Harris speaks for Issue 75

Columbus City Schools Superintendent Gene Harris called for public support of Issue 75 on the November ballot at the annual State of the Schools Address held at Fort Hayes High School on Oct. 9. 

Harris said when the Columbus City Schools (CCS) Board of Education went to the public with a levy request for the ballot in 2002 and 2004, they made promises to Columbus citizens that they kept.

Promises, according to Harris, that include better checks and balances in areas of fiscal responsibility, such as adding financial advisors to the Audit and Accountability Committee. These promises also included being conscientious with the resources they had available and not allowing the school budget to grow more than three percent. They included getting buildings renovated on time and on budget. 

“We have cut more than $100 million dollars from the budget and stayed within that budget and did all that and still made academic achievements,” said Harris.

Harris said Columbus has shown to be raising the bar when it comes to the academic performance of their children.

Harris cited the district ranking with the Ohio Department of Education to the level of “Continuous Improvement” and graduation rates rising from 54 percent to over 70 percent, as well as the level of scholarships going from $41 million dollars in the 2001 and 2002 school years to $57 million dollars for 2008.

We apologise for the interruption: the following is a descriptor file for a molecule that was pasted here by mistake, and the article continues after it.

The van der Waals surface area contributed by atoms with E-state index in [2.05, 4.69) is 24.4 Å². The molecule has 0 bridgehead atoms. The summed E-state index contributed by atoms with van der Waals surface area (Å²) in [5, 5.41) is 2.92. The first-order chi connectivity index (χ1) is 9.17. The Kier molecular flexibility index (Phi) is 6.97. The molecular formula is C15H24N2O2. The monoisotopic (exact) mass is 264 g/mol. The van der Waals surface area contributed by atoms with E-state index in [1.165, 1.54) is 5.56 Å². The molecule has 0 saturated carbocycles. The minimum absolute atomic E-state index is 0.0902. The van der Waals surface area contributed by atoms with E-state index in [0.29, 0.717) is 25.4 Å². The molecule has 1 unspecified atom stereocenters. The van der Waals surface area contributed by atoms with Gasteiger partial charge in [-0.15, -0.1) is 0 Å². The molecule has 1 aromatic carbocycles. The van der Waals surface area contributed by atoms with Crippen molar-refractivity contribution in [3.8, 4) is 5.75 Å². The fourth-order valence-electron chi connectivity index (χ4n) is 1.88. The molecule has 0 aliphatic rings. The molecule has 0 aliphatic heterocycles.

“We have also received some state and national acclaim. Eight of our high schools have been recognized as being among some of the best high schools in the nation,” she said.

Harris noted that for U.S. students to keep up with students in other countries, college has become increasingly important and since the Ohio Core was enacted, Ohio schools have to have the resources necessary to ensure students are adequately prepared for the higher standards that Ohio Core demands.

“That will begin with our class of 2014. By that time, our students will have to have four years of college preparatory math, three years of college preparatory science, along with other rigorous core curriculum, so they can graduate and get into the college of their choice,” said Harris.

Harris said passing Issue 75 would allow Columbus to reduce classroom size in grades K-3 and also to bring a period back into the day.

“That was a tough decision that nobody wanted to make, starting with me, and I am thrilled that we have the opportunity to bring that time back into to day because we’ve got more challenges,” said Harris. “Graduation standards are higher and we’re going to have to have that time and more.”

Also according to Harris, regardless of the levy’s results, the district will have to make $76 million dollars worth of cuts in their budget during the life of the levy. Programs that are inefficient will be cut and operations will be scoured for possible savings.

“I want to say to you if we’re going to sustain this achievement, if we’re going to continue to build this infrastructure as we have, I hope you understand by now why Issue 75 is so important to us. We don’t want to go backwards. We don’t want to disappoint any of the younger people anywhere, any of the young people that are here tonight. We want to give them what they need to be successful,” said Harris.

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